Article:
angel


We are the Orthodox Church. Smiley
Oh, I guess I was confused by all your incorrect doctrine.
Acctually, it's your errors that have you in confusion. Look what a muddled mess your thinking is.
You'll have to explain to me what is muddled about refusing to see a falible human being as unfallible when he wears a special hat and sits in a special chair.

These stupid dialogues are the reason I try to stay out of these debates now. Any serious conversations that could be held are for naught if it's interspersed with petty insults and sarcastic ad hominems. Yes, we do both think we're the One, Holy, Catholic and Apostolic Church. Now talk about it. An assertion of truth is not an argument. I know you all know this and do it for spite, but that doesn't make it any less annoying.

[/rant]

What he said!
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« Reply #57 on: May 27, 2011, 09:11:50 PM »

Dogma is more than just words

Yes.  It is the definition of a truth that is a mystery.  It is the best effort of the Church universal to try to put the finest point possible on a teaching so that there is as little room for error as possible.

Dogma means NOTHING without meaning and the meaning often defies words.  So the words that are there are the best we can do for the time being.  Dogma never means that words cannot change:  Dogma means that meaning and truth and revelation never changes, because it is not our word but the Word of God that matters.

In a re-united Church, there will be things that have been done over the last thousand years, on both sides,  that will be revisited by the Church universal.  That thought does not frighten me in the least.
Yet, obviously, the words themselves are important too, not just the meaning behind them. If this was not the case then the Eastern Orthodox and Oriental Orthodox would already be reunited as it is commonly believed that, while they use different wording, they profess the same Christology. However, agreeing to disagree on wording is not enough. The wording of Chalcedon must be embraced before reunion can resume (or the wording before Chalcedon depending on which team you are on Wink ). In the same way I don't think we can just throw away the past one thousand years of theological language and terminology to appease the Greeks.

I don't think you've been reading enough of the OO section of the Forum.  I don't think you realize how close they are to resumption of communion.  It won't be long at all, as these things go.
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« Reply #58 on: May 27, 2011, 09:18:31 PM »


IF...theoretically the RC didn't require all the items stated above....I think all the RC's should just relinquish all the phony dogmas and simply return, like the prodigal son, to their "father" whom they abandoned - Orthodoxy.

angel


We are the Orthodox Church. Smiley
Oh, I guess I was confused by all your incorrect doctrine.
Acctually, it's your errors that have you in confusion. Look what a muddled mess your thinking is.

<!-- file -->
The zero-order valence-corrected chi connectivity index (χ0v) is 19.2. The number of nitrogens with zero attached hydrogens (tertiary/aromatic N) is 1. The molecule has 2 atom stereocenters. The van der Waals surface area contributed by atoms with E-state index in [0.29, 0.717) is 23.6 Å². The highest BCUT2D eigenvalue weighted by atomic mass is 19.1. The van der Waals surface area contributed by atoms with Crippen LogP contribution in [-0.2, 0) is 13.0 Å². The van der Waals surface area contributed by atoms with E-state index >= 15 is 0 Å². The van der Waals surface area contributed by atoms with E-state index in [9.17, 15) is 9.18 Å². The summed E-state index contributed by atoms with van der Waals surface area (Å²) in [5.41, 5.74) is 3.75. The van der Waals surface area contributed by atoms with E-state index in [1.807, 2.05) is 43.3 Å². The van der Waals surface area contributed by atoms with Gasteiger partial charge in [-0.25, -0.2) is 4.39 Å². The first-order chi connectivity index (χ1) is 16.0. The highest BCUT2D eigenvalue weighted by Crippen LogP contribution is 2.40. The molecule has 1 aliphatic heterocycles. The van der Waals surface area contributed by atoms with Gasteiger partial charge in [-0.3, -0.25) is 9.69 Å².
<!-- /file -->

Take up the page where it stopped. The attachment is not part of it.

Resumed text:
You'll have to explain to me what is muddled about refusing to see a falible human being as unfallible when he wears a special hat and sits in a special chair.

These stupid dialogues are the reason I try to stay out of these debates now. Any serious conversations that could be held are for naught if it's interspersed with petty insults and sarcastic ad hominems. Yes, we do both think we're the One, Holy, Catholic and Apostolic Church. Now talk about it. An assertion of truth is not an argument. I know you all know this and do it for spite, but that doesn't make it any less annoying.

[/rant]

You're absolutely right. It is an issue I must deal with, and I apologize for my part, both to Papist, to RC's in general, and to those who had to read it.
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« Reply #59 on: May 27, 2011, 09:19:29 PM »

Dogma is more than just words

Yes.  It is the definition of a truth that is a mystery.  It is the best effort of the Church universal to try to put the finest point possible on a teaching so that there is as little room for error as possible.

Dogma means NOTHING without meaning and the meaning often defies words.  So the words that are there are the best we can do for the time being.  Dogma never means that words cannot change:  Dogma means that meaning and truth and revelation never changes, because it is not our word but the Word of God that matters.

In a re-united Church, there will be things that have been done over the last thousand years, on both sides,  that will be revisited by the Church universal.  That thought does not frighten me in the least.
Yet, obviously, the words themselves are important too, not just the meaning behind them. If this was not the case then the Eastern Orthodox and Oriental Orthodox would already be reunited as it is commonly believed that, while they use different wording, they profess the same Christology. However, agreeing to disagree on wording is not enough. The wording of Chalcedon must be embraced before reunion can resume (or the wording before Chalcedon depending on which team you are on Wink ). In the same way I don't think we can just throw away the past one thousand years of theological language and terminology to appease the Greeks.

I don't think you've been reading enough of the OO section of the Forum.  I don't think you realize how close they are to resumption of communion.  It won't be long at all, as these things go.